It may be helpful to think of data science and business intelligence as being on two ends of the samespectrum, with business intelligence focused on managing and reporting existing business data inorder to monitor or manage various concerns within the enterprise. In contrast, data science appliesadvanced analytical tools and algorithms to generate predictive insights and new productinnovations that are a direct result of the data.The need for rigorous scientific training was born out in our research on data scientists, and paints aclear distinction between data scientists and BI professionals. The most popular undergraduatedegree for BI professionals was in business at 37% - more than the next three categories combined.In contrast, the most popular degree for data science professionals was computer science (24%),followed closely by engineering (17%) and the hard sciences (11%). We also found that data sciencelikely to have a doctoral degree as business intelligence professionals.The data science toolkit is more varied and more technically sophisticated than the BI toolkit. Whilemost BI professionals do their analysis and data processing in Excel, data science professionals areusing SQL, advanced statistical packages, and NoSQL databases. Further, although big-data toolslike Hadoop, and advanced visualization tools like Tableau are just starting to emerge in the datascience world, they are almost unseen in the business intelligence world. Open Source tools, like theR statistics package, Python, and Perl, are each used by one in five data science professionals, butaround one in twenty BI professionals. Data Storage Data Data Analysis Data Visualization Management Microsoft SQL 51% Microsoft Business 44% 68% 43% Intelligence Tools Server 46% Excel 51% 77% SAS 37% Oracle Business 35% 42% Intellience Tools IBM 25% 35% 52% SQL IBM/Cognos Business 32% 22% 37% 39% STATA Intelligence Tools 24% Oracle 21% 27% SAP/Business Objects 22% 22% Business Intelligence 17% Other SQL 15% Python database 13% 5% 29% MicroStrategy Business 21% SPSS Intelligence Tools 11% Other NoSQL 7% 13% 20% database 13% Perl 18% 7% Tableau 4% 10% 19% Netezza Greenplum 15% 0% 16% QlikView BASH 7% 4% 2% 11% Greenplum 15% 4% Datameer 5% 20% 14% R 12% AWK 9% Hadoop 3% 5% Karmasphere 2% 5%An important facet of data science is the ability to run experiments on data, as evidenced by DJ It would have been easy to turn this into a high-ceremony development project that would take thousands of hours of developer time, plus thousands of hours of computing time to do massive correlations across LinkedIns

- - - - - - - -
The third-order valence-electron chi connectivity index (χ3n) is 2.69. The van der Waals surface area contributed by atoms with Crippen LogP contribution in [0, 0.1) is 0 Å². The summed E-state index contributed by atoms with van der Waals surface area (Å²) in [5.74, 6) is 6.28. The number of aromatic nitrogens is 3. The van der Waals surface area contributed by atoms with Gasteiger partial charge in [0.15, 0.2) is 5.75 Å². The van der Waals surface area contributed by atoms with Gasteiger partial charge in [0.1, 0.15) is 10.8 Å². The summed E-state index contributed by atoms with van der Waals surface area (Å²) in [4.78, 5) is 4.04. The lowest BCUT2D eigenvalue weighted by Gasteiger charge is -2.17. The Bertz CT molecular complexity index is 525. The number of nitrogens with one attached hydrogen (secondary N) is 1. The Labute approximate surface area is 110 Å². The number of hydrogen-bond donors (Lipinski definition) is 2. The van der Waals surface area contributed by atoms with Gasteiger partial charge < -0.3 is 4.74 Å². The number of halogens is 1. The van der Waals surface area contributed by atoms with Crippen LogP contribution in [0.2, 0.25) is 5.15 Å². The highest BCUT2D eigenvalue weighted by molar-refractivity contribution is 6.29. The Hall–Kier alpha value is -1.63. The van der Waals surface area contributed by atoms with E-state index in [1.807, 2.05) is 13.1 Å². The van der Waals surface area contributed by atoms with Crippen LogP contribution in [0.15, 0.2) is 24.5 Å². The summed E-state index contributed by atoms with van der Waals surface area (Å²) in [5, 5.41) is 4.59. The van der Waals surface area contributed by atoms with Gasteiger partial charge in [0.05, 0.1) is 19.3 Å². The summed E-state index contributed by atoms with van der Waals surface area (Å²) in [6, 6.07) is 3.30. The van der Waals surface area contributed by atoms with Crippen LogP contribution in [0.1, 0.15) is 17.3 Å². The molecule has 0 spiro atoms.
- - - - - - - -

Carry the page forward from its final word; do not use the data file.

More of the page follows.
Data Scientist Profile membership. But the process worked quite differently: it started out with a relatively small, simple program that looked at members profiles and made recommendations accordingly. Asking things like, did you go to Cornell? Then you might like to join the Cornell Alumni group. It then branched out incrementally. In addition to looking at profiles, LinkedIns data scientists started looking at events that members attended. Then at books members had in their libraries. The result was a valuable data product that analyzed a huge database -- but it was never conceived as such. It started small, and Usama Fayyad added value iteratively. It was an agile, flexible process that built toward its goal incrementally, rather than tackling a huge mountain of data all at once. Former Chief Data Officer at Yahoo, and currently CEO or Chairman at 3 mid-stage Without free access to the data and the start-up companies All employees have access ability to run tests without bureaucratic to run experiments on data (% strongly agree) hurdles, LinkedIn would never have been able to add this critical feature. In the Data As chief data officer and executive VP, Research & Strategic Data SolutionsData Scientists 22% Science Survey, we found that data at Yahoo! Inc. Fayyad was responsible scientists were nearly twice as likely as for Yahoo!s overall data strategy, business intelligence professionals to have policies, systems, and managing the Business this freedom, but that most organizations Intelligence 12% Companys data processing/analytics are falling short on this critical infrastructure. He also oversaw Yahoo! characteristic. Research in building the premier scientific research organization to develop the new sciences of theBroadening the Data Science Community Internet, on-line marketing, and innovative interactive applications.While Data Science is most often associated with Big Data, it is Prior to this, Fayyad co-founded andimportant to consider the host of other professions and roles that deem led the DMX Group, a data mining andtheir work to be data science. This includes people from fields as data strategy company that was acquired by Yahoo! in 2004.diverse as Market Research, Financial Analysis, Information Technology,Management Consulting, Marketing and Media, Academia, Social Fayyad earned his Ph.D. inResearch, Demographic and Census Research and the Intelligence engineering from the University ofCommunity it is no wonder this segment is difficult to define Michigan, Ann Arbor, and also holds BSEs in both electrical and computerAs part of our study, we asked respondents for their job titles, and in the engineering.ranks of many business analysts, consultants, and analytics managers,we also found graphic designers, physicians, and research scientists, Fayyad serves as an ideal example ofincluding one fisheries biologist. Successful data science often requires taking hisworking with teams, including specialists who are able to divide labor statistical smarts and turning themand collaborate on the final outcome. into viable business entities and an executive role in a Fortune 500The absence of clear boundaries defining data science, and the many organization. In a recent keynote atpeople co-opting the term for their own, is a good thing for the KAUST (King Abdulla University ofburgeoning function. It creates more interest in data science, both to Science and Technology), Usamasupport organizational decision-making, as well as to attract more talent spoke to the power of data to helpinto the field of data science. Raising the profile of both the function define the social web and how businesses can use this data to their own advantage and that without the expertise of data scientists, businesses will not be able to use the data at their disposal (particularly big data).